Ready or Not to Adopt a Pedagogy of Play for Children Starting School in Scottish Primary Schools-Is this a Major Transition for Teachers?
Published on 4 October 2022
This article will question how ready Scottish primary teachers are to adopt a pedagogy of play as opposed to more traditional didactic teaching approaches when planning and delivering an early years curriculum for children starting school.
By drawing on empirical data, this article will question how ready Scottish primary teachers are to adopt a pedagogy of play as opposed to more traditional didactic teaching approaches when planning and delivering an early years curriculum for children starting school. Children transitioning to school have traditionally been expected to be ‘school ready’; preparing them for a culture where play has yet to be consistently and universally embraced as pedagogy. The author draws on the results of a small-scale qualitative study which explored the multiple realities of ensuring curriculum continuity and progression in children’s learning between the early learning and childcare sector and primary school sector in Scotland.
The study demonstrated that realising a play-based curriculum while consistent with pedagogical practice in the two early learning and childcare settings was not yet common practice in the three Primary 1 classes. Furthermore, children experienced two early years curriculum traditions: the nursery curriculum tradition and the Primary 1 curriculum tradition. Each tradition is rooted in the different sociocultural norms and structures which exist in the early learning and childcare sector and in the early stages of primary schools in Scotland. Children starting school needed to adjust how they learned in readiness for the Primary 1 curriculum tradition.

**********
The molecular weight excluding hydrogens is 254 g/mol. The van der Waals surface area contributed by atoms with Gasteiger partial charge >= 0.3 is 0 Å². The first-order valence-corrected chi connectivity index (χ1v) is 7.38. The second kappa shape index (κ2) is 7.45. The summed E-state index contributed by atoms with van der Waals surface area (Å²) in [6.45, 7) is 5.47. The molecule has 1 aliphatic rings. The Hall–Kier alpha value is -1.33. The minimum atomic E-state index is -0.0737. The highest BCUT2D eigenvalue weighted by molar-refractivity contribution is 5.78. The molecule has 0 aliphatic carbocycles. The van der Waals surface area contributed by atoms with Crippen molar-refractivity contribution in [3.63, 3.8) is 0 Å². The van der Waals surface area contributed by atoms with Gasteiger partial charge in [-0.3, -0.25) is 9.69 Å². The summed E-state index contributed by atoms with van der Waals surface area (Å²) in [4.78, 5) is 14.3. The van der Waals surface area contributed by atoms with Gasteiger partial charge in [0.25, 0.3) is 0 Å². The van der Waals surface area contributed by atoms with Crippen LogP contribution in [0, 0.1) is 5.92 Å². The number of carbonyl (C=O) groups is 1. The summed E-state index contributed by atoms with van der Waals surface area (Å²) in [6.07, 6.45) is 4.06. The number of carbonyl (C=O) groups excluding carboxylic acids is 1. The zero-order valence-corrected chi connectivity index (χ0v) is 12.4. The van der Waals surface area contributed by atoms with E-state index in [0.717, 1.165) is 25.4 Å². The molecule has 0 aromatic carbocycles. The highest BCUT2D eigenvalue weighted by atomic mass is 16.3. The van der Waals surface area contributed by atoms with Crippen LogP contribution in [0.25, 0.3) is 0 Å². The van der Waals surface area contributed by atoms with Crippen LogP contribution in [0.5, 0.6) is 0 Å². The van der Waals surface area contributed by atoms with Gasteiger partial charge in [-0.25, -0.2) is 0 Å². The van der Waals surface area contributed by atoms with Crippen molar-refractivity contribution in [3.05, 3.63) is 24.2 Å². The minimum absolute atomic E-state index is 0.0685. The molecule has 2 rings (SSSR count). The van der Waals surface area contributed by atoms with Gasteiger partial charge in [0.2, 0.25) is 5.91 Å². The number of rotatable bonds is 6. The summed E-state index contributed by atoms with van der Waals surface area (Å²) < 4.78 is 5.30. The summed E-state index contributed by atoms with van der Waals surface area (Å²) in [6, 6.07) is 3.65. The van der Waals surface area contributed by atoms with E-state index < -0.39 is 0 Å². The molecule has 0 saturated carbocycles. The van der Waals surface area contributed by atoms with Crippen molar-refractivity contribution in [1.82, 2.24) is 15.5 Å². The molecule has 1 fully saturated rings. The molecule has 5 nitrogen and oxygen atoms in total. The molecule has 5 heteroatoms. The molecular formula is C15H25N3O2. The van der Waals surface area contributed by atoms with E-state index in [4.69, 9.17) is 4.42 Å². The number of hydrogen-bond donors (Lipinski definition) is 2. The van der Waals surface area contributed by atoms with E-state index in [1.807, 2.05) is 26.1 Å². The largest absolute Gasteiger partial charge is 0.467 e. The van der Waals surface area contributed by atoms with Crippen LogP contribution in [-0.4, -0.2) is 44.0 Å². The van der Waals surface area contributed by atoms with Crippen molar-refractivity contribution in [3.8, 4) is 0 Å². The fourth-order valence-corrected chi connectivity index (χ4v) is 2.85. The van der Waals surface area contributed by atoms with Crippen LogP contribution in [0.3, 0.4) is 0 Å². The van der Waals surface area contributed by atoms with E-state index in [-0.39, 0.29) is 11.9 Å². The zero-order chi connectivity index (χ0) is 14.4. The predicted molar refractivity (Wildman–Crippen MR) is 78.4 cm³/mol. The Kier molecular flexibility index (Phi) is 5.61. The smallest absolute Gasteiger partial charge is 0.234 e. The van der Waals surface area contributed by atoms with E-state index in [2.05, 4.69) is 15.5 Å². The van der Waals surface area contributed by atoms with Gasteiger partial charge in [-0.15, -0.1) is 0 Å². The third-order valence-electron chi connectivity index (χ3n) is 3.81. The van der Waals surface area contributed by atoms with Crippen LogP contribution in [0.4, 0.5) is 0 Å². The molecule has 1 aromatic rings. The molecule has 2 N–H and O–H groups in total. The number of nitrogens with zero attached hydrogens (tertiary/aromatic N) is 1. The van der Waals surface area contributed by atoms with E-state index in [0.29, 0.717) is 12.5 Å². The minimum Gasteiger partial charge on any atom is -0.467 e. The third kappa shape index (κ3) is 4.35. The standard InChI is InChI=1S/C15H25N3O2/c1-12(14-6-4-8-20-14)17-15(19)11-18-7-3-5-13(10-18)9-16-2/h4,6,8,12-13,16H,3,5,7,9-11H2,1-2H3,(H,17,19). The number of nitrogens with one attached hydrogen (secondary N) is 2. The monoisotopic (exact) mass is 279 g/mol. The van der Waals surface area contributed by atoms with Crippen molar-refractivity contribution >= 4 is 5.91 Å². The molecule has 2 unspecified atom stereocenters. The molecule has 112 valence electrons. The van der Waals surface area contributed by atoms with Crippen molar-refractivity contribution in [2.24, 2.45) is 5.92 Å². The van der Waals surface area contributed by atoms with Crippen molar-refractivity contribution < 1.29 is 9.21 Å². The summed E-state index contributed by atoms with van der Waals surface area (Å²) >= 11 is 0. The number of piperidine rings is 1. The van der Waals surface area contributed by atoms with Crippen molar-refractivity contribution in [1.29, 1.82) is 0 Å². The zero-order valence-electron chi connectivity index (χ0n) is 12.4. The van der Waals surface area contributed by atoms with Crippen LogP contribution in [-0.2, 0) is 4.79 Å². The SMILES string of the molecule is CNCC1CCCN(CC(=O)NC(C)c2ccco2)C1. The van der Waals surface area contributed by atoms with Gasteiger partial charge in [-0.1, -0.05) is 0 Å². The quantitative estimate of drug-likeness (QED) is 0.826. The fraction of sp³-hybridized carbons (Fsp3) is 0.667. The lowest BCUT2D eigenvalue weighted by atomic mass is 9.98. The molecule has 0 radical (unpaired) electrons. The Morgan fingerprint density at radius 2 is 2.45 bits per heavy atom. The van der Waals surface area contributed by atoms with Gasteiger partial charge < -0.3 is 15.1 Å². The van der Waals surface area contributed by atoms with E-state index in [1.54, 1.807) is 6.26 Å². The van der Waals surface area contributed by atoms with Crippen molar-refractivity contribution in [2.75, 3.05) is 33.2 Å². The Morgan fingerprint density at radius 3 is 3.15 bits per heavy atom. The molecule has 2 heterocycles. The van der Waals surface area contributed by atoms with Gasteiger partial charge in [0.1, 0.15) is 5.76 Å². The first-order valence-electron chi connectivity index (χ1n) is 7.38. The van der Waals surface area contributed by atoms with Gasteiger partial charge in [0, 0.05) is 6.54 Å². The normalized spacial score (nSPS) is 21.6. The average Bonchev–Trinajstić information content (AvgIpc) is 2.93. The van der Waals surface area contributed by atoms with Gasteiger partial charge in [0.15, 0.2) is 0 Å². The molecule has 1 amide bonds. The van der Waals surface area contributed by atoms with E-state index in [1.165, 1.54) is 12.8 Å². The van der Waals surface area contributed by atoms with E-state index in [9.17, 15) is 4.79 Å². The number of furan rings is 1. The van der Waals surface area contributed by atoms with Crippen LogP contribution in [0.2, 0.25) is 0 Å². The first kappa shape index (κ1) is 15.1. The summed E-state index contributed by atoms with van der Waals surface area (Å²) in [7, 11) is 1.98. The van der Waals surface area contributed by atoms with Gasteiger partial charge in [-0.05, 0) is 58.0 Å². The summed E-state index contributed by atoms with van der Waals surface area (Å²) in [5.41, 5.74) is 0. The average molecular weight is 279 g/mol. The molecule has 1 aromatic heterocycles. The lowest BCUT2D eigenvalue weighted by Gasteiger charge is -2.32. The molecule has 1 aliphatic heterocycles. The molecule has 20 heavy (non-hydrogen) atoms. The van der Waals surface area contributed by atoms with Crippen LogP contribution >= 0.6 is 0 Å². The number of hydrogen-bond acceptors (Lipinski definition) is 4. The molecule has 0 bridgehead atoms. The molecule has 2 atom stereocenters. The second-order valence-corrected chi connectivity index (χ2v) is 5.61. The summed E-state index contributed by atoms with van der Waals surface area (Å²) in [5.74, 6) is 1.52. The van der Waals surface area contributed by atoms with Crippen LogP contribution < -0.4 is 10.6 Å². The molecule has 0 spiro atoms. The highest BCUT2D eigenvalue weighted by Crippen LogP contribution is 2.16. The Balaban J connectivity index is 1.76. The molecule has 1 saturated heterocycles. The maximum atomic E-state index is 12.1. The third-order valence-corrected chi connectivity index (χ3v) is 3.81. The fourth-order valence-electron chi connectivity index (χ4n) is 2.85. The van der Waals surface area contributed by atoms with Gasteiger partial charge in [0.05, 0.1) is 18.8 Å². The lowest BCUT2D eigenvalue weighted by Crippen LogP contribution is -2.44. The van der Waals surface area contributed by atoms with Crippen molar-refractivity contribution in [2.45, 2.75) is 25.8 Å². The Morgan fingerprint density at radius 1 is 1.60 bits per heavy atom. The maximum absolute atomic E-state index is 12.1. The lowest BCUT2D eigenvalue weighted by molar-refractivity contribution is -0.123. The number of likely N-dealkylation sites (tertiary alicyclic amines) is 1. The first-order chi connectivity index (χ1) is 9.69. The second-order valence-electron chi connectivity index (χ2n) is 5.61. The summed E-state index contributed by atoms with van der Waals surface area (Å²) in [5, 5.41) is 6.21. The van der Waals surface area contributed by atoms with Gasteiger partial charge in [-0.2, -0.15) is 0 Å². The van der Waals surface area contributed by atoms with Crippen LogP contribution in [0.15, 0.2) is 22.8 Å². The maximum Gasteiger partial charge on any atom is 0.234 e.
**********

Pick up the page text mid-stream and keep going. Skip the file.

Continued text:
The implications for policy makers and others include empowering teachers to embrace playful pedagogy through cross sectoral collaboration so that children starting school can benefit from a continuous play-based curriculum experience. Future research could explore contested understandings of school readiness that persist, influencing curriculum content and pedagogical approaches nationally and internationally.
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